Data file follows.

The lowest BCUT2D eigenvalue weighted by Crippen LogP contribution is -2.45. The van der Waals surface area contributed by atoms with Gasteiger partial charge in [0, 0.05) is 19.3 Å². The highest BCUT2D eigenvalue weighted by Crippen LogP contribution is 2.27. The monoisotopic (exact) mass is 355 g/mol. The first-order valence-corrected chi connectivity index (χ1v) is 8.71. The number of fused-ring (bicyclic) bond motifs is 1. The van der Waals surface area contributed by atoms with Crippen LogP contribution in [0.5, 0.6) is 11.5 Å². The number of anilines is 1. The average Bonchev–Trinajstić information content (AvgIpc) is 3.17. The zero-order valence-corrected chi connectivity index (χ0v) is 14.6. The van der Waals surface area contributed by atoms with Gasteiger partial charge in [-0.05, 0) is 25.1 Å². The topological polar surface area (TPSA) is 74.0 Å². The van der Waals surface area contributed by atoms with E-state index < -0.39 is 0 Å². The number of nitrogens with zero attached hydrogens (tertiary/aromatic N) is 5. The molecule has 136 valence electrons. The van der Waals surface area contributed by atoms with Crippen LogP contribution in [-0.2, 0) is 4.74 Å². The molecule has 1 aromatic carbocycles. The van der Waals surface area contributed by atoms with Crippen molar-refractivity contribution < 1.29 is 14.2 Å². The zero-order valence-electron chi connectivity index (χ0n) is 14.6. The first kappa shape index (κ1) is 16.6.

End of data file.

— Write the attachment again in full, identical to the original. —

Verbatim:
The lowest BCUT2D eigenvalue weighted by Crippen LogP contribution is -2.45. The van der Waals surface area contributed by atoms with Gasteiger partial charge in [0, 0.05) is 19.3 Å². The highest BCUT2D eigenvalue weighted by Crippen LogP contribution is 2.27. The monoisotopic (exact) mass is 355 g/mol. The first-order valence-corrected chi connectivity index (χ1v) is 8.71. The number of fused-ring (bicyclic) bond motifs is 1. The van der Waals surface area contributed by atoms with Crippen LogP contribution in [0.5, 0.6) is 11.5 Å². The number of anilines is 1. The average Bonchev–Trinajstić information content (AvgIpc) is 3.17. The zero-order valence-corrected chi connectivity index (χ0v) is 14.6. The van der Waals surface area contributed by atoms with Gasteiger partial charge in [-0.05, 0) is 25.1 Å². The topological polar surface area (TPSA) is 74.0 Å². The van der Waals surface area contributed by atoms with E-state index < -0.39 is 0 Å². The number of nitrogens with zero attached hydrogens (tertiary/aromatic N) is 5. The molecule has 136 valence electrons. The van der Waals surface area contributed by atoms with Crippen LogP contribution in [-0.2, 0) is 4.74 Å². The molecule has 1 aromatic carbocycles. The van der Waals surface area contributed by atoms with Crippen molar-refractivity contribution < 1.29 is 14.2 Å². The zero-order valence-electron chi connectivity index (χ0n) is 14.6. The first kappa shape index (κ1) is 16.6.